Professional Profile: Our Receptionist

 

Brianna Lopez joined the Law Office of Michael Córdova in 2016. She was initially in charge of requesting medical records, confirming account balances, and providing support to legal assistants and attorneys. Brianna’s diligence in getting her work done, her curious mind and disposition to learn, willingness to assist, and bright personality was immediately recognized, which helped her gain higher level responsibilities. She was ultimately promoted to receptionist, and Brianna has excelled at demonstrating an outstanding level of care and attention to our clients and staff. On a daily basis, she attends a high volume of inquiries and calls, processes and distributes mail and faxes, welcomes clients and visitors and directs to the appropriate area.

Brianna is an integral part of the Córdova family and an outstanding ambassador of the firm. Her friendly smile and professionalism, her strong work ethic, and passion to help others is invaluable and one that we would like to recognize and honor.

Thank you for your continued service and greatness you bring to the firm! We truly value your hard work and look forward to many more years together. Congratulations on your first-year anniversary with the firm, Brianna! We are so thankful for you!

If you are in need of an experienced personal injury attorney, contact us now!

New Attorney at Law Offices of Michael Cordova

 

The Law Offices of Michael Cordova is pleased to announce the addition of new attorney Kendall Cavaletto. Kendall’s history with our firm began with a clerkship prior to ultimately receiving her Juris Doctorate in 2017. She will serve the firm as an attorney, focusing on cases that include personal injury, wrongful death, medical malpractice, and motor vehicle accidents. She is passionate about helping people and has a strong work ethic and values, along with a strong will to achieve the highest outcome for our clients.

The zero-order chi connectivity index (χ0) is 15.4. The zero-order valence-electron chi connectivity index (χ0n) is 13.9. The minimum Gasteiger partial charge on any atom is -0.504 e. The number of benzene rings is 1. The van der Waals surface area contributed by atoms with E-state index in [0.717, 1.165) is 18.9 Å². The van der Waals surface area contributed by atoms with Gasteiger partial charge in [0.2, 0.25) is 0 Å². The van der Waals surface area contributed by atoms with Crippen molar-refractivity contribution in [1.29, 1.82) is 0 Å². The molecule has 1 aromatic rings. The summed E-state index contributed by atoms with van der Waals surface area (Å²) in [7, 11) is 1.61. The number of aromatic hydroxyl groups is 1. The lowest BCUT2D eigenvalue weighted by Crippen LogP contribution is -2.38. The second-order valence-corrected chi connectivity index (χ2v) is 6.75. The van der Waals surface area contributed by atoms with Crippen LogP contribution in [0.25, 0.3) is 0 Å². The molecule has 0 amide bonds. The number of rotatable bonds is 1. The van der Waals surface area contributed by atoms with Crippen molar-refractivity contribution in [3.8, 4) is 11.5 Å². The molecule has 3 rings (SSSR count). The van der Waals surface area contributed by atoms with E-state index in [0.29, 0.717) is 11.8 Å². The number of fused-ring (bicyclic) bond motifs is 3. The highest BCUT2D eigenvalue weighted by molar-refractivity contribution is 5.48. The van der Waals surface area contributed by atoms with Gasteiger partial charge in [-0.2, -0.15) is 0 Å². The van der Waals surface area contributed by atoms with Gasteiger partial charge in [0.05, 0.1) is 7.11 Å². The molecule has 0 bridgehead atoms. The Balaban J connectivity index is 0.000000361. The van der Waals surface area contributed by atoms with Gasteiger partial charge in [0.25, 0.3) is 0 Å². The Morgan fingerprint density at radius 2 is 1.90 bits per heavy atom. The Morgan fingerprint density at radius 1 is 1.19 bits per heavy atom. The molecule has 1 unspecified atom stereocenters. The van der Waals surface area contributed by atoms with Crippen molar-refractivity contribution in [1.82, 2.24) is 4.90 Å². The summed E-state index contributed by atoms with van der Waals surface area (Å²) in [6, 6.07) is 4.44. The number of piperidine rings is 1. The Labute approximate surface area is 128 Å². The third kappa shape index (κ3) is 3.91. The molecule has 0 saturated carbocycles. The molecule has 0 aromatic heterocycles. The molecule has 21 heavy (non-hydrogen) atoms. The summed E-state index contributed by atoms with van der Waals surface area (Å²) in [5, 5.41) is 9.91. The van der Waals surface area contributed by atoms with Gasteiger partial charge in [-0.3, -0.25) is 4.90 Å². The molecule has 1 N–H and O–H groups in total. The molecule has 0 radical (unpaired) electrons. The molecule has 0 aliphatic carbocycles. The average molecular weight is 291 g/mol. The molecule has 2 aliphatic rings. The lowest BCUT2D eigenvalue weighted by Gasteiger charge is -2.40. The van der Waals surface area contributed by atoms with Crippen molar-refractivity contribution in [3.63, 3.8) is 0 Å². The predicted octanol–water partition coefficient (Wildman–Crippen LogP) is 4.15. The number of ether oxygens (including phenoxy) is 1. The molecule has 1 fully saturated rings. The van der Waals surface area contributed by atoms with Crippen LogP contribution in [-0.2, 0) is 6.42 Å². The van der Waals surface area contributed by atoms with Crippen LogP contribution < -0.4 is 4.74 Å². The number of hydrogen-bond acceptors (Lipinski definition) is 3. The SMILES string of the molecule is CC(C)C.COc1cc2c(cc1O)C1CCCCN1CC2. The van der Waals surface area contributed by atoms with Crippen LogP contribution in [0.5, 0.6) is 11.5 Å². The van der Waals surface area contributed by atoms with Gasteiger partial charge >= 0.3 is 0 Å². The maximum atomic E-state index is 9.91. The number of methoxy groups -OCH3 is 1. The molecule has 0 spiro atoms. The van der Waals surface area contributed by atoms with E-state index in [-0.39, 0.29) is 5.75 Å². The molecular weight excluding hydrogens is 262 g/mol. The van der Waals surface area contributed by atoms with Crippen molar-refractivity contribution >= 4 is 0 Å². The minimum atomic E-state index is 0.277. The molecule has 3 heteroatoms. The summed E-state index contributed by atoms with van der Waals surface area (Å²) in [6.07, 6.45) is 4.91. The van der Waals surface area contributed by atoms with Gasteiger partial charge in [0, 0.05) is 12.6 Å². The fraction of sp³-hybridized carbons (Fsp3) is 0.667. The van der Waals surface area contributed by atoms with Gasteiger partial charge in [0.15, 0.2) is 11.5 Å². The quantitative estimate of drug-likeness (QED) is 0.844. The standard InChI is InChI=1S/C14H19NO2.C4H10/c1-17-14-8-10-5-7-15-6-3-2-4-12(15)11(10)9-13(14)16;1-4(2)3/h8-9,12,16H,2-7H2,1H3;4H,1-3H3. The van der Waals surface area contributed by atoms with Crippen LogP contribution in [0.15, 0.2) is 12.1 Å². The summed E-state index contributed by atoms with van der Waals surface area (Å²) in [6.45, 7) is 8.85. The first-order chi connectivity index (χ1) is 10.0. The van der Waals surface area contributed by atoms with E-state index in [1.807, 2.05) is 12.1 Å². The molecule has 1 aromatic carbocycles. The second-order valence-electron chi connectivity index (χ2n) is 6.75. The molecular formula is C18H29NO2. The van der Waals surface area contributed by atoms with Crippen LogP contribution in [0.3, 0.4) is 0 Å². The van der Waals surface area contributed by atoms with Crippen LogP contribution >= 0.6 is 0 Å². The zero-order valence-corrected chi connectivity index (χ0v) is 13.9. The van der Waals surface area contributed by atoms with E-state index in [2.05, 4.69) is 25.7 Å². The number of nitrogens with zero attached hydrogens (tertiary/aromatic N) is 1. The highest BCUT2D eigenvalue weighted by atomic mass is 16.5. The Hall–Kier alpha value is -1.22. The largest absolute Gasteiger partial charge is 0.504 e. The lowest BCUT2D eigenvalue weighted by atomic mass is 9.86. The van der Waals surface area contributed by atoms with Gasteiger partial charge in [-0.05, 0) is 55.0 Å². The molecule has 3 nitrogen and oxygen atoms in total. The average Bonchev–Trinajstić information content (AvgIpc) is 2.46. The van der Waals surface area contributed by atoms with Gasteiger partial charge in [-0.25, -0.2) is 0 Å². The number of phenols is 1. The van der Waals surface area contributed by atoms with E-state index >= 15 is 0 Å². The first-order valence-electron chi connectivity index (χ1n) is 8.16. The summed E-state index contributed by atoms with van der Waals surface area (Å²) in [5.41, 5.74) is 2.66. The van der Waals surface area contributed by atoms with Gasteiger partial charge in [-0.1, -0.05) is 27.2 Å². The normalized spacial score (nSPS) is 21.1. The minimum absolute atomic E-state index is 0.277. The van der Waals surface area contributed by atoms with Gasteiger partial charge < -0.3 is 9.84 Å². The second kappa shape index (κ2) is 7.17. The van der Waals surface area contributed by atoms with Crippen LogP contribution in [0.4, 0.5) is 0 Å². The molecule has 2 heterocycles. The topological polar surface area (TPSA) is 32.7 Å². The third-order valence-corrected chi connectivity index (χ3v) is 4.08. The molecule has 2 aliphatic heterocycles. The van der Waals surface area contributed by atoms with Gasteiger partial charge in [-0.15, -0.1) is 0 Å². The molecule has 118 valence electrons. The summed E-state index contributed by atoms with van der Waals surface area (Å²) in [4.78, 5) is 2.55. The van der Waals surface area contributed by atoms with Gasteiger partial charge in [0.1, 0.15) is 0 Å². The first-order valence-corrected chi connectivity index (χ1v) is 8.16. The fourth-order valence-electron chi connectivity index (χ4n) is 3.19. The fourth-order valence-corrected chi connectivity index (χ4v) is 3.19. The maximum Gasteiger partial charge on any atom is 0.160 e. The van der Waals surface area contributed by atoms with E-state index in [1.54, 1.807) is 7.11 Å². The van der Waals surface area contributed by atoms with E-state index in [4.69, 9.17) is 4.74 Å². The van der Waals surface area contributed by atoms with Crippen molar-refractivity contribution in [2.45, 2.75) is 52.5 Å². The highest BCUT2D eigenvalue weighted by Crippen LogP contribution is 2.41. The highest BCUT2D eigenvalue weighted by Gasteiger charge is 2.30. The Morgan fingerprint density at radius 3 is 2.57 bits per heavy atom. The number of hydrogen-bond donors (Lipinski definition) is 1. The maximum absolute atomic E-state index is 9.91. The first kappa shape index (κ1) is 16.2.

Kendall Cavaletto was born in Phoenix, Arizona, where she remained until moving to San Diego, California to attend Point Loma Nazarene University. She graduated Cum Laude and earned a Bachelor of Arts degree in business administration. Upon graduation, she returned home to Phoenix, Arizona to attend Sandra Day O’Connor College of Law at Arizona State University. While in school, Kendall was part of the Lodestar Mediation Clinic, where she served as a co-mediator for civil cases in the Maricopa County Justice Courts. Kendall was also involved in the Innovation Advancement Program, where she provided legal services to start-up technology ventures under the supervision of an attorney. Additionally, Kendall was a Legal Extern for the Honorable Susan Brnovich at the Maricopa County Superior Court, and worked at the Ruth V. McGregor Project to Stop Sex Trafficking, where she assisted attorneys with providing criminal, family, and juvenile services to victims of sex trafficking.

Kendall spends her free with her family and puppy, Wrigley. Additionally, she enjoys traveling around the country and competes in Olympic weightlifting.

How to Challenge a Subpoena in a Personal Injury Case

 

Subpoena defined.

A subpoena is essentially a court order and a demand that a person or thing has to appear or be shown in a court case. It is a court-ordered command that requires you to do something, such as testify or present information that may help support the facts that are at issue in a pending case. In a personal injury case, each party will make a Request for Production.